DAILY TARHEEL: Report shows low-income students have stagnant university enrollment

Career College Central Summary:

  • A new report from the Pell Institute, Indicators of Higher Education Equity in the United States, highlights the socioeconomic disparities in higher education over a 45-year period.
  • Staff writer Joe Martin spoke with Margaret Cahalan, one of the authors of the report, about what might be causing the stunted enrollment of low-income students in colleges and universities.
  • Daily Tar Heel: What is the purpose of this report?
  • Margaret Calahan: The first one was to really provide a tool, whereby, those of us that are interested in higher education equity issues could do a self-assessment. We have national goals and core values of peoples’ access to education within our country. So this was looking at the higher-ed level of, 'How well are we doing in this area?'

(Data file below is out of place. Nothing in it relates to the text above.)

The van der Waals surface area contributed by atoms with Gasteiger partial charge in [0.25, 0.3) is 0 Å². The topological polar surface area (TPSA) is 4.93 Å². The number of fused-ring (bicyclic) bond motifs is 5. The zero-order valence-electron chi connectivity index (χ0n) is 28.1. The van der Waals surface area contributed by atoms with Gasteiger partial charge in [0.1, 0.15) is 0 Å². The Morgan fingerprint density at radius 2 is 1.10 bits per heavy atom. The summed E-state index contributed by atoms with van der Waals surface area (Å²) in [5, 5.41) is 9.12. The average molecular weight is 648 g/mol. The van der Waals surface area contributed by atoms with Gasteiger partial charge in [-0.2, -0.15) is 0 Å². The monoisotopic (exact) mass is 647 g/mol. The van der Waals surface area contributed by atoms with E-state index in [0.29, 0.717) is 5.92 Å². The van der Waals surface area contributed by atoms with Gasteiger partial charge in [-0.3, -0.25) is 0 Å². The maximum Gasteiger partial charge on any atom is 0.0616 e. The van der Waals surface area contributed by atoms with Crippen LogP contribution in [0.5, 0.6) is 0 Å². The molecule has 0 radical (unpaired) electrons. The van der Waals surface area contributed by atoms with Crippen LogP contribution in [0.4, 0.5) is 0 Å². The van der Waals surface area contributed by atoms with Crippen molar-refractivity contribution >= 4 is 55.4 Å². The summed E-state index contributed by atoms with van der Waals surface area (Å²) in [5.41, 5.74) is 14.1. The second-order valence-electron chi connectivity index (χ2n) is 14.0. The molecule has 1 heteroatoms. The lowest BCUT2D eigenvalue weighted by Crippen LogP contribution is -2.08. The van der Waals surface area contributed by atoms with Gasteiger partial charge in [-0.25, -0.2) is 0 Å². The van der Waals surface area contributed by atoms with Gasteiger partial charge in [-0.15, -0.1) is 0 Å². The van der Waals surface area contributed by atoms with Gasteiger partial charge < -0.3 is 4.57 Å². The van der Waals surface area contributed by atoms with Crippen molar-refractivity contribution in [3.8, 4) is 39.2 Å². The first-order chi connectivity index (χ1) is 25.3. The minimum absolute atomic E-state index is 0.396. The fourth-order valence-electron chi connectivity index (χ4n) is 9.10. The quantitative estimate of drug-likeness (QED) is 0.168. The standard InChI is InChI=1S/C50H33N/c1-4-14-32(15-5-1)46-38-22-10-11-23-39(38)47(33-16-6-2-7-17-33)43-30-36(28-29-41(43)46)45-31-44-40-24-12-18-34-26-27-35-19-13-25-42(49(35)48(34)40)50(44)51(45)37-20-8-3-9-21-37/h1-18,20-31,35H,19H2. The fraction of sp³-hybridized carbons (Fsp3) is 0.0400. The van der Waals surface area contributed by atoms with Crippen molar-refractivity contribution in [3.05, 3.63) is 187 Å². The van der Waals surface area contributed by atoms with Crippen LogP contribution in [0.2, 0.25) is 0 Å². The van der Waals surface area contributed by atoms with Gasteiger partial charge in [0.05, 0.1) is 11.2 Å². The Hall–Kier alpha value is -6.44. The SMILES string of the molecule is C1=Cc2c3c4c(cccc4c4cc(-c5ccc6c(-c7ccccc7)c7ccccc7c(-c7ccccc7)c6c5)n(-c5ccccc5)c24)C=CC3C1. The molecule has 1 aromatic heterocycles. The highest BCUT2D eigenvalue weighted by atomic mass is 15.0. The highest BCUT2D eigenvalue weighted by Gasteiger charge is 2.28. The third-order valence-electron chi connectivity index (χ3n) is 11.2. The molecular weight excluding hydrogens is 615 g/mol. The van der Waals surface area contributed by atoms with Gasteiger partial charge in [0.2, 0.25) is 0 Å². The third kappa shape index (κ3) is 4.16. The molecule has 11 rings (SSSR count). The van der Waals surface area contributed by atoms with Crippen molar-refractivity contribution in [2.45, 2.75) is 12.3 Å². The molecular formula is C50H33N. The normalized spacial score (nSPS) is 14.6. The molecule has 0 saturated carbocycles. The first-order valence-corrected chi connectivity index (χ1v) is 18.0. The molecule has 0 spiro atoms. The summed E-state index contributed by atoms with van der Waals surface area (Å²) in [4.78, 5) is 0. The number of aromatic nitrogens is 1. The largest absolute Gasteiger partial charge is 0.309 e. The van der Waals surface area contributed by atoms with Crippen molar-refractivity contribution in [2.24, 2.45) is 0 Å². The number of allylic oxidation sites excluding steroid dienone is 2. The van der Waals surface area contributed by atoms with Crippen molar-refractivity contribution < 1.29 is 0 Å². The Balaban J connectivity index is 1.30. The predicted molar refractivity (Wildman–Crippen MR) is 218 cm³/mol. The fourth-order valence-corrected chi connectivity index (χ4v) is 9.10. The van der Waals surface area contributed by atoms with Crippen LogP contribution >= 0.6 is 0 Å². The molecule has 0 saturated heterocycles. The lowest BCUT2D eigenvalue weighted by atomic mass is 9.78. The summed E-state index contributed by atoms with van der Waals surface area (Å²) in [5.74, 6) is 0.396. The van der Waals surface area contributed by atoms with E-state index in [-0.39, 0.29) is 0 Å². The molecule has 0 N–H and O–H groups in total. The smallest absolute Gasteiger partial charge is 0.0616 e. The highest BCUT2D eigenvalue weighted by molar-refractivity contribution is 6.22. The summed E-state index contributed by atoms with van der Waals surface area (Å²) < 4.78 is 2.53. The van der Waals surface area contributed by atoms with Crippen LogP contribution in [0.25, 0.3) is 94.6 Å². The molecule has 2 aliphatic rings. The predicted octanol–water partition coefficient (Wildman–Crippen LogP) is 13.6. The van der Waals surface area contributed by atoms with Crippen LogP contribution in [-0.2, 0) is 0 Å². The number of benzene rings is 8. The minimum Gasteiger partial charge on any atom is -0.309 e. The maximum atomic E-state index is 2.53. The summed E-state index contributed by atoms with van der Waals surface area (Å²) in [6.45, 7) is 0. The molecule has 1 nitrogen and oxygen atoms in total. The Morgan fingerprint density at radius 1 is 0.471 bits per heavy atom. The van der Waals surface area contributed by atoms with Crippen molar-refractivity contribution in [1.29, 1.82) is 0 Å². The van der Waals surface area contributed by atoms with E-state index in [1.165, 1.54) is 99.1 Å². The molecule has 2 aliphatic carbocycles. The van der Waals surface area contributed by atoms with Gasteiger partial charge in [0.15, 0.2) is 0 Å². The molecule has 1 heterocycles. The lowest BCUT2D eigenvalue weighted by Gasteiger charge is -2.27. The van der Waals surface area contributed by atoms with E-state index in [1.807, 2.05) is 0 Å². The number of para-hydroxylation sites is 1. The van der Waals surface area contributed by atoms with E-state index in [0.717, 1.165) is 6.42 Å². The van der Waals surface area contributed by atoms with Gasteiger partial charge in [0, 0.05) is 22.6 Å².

• And then, the second one I think was a purpose to really initiate sort of a sheer dialogue among people who were interested to search for solutions.
  • DTH: What would you say is the main conclusion that you found?
  • MC: One of the main conclusions is that there are great inequalities of peoples’ chances of getting or entering post-secondary (education), where they will go and whether they will get a bachelor’s degree — depending upon their family’s income situation. And that, for some of these indicators, they are getting worse over time in the sense that while there has been an increase among all groups within our population in entering post-secondary (education) … those in the lowest quartile (of income) have had little movement.

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